The Barometer always enjoys it when the experts offer their solutions, post-scandal. To fix the too-big-to-fail problem, we passed legislation that has resulted in even bigger banks. To punish auditors for their complicity in Enron, WorldCom, etc., we doubled down on audit requirements, for the financials AND a separate auditor for internal controls. The result was, of course, even more work for auditors, the very folks we determined messed things up in the first place.
Now comes a Sports Illustrated writer with a way to prevent basketball’s black market (shoe companies now alleged to have funneled cash to recruits’ families): Let agents sign and recruit high school seniors. Brilliant! That will stop the payments, eh?
The premise of Jeremy Woo’s argument (“The Case for Lowering the NBA Minimum Wage”) is the “failure to pay . . . student-athletes what they are worth.” Sports illustrated, October 18, 2017, p. 24. Let’s think about that for just a minute. There was a time when we understood that a free ride for a degree was a pretty good deal. Ask any of the graduates struggling to repay what they borrowed for an education and you would get an earful on what a degree is worth. Then take a look at the stats on the lifetime earnings of college graduate vs. high school graduate, earnings that are not at risk of an ACL injury.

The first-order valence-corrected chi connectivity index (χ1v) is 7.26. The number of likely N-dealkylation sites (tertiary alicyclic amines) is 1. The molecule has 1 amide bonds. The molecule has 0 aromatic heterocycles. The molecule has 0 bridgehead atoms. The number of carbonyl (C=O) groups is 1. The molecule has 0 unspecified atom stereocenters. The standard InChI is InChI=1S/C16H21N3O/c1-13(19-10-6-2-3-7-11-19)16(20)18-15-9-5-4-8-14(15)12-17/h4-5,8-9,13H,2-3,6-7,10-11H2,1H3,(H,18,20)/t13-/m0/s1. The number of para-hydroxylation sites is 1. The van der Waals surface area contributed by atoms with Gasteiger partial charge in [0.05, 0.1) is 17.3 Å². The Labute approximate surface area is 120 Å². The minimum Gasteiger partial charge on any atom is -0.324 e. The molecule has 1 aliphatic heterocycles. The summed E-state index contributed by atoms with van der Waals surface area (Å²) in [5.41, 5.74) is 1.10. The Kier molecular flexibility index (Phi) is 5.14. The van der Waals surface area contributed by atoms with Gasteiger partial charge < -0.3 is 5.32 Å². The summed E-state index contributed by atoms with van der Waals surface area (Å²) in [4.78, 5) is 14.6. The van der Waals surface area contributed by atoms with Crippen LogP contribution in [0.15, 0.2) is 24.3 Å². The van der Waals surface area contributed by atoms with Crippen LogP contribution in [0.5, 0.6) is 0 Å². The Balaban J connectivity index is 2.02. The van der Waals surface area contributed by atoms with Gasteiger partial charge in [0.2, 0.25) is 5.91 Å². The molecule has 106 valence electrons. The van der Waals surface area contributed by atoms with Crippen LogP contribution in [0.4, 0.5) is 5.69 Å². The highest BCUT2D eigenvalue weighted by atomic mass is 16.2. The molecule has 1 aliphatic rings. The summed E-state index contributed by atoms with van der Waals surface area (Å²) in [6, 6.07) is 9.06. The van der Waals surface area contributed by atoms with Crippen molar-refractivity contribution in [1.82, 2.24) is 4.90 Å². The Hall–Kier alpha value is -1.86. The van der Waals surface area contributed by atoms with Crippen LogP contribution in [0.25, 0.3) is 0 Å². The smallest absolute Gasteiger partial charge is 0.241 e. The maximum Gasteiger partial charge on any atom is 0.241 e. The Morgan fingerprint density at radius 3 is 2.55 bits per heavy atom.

Then, let’s think about the wisdom of signing an 18-year-old to a multi-million contract. Thomas Sowell once said that he was grateful that he had no real financial success until he was 50 because he had the wisdom to understand what to do with the money and the humility to accept it without pride or flash. Surely the adults can see the ethical obligation to offer some guardrails from the follies of youth and some advice on education and skills that are not subject to the high risks of a sport and the treachery of too much cash too quickly. Ironically, the FBI has had to step in as the adult because of the failures of coaches, colleges and universities, and the shoe folks to play by the rules already in place.
College basketball issues are not the result of too little cash. They are the result of misplaced values. The adults used to know that, including the parents of the players.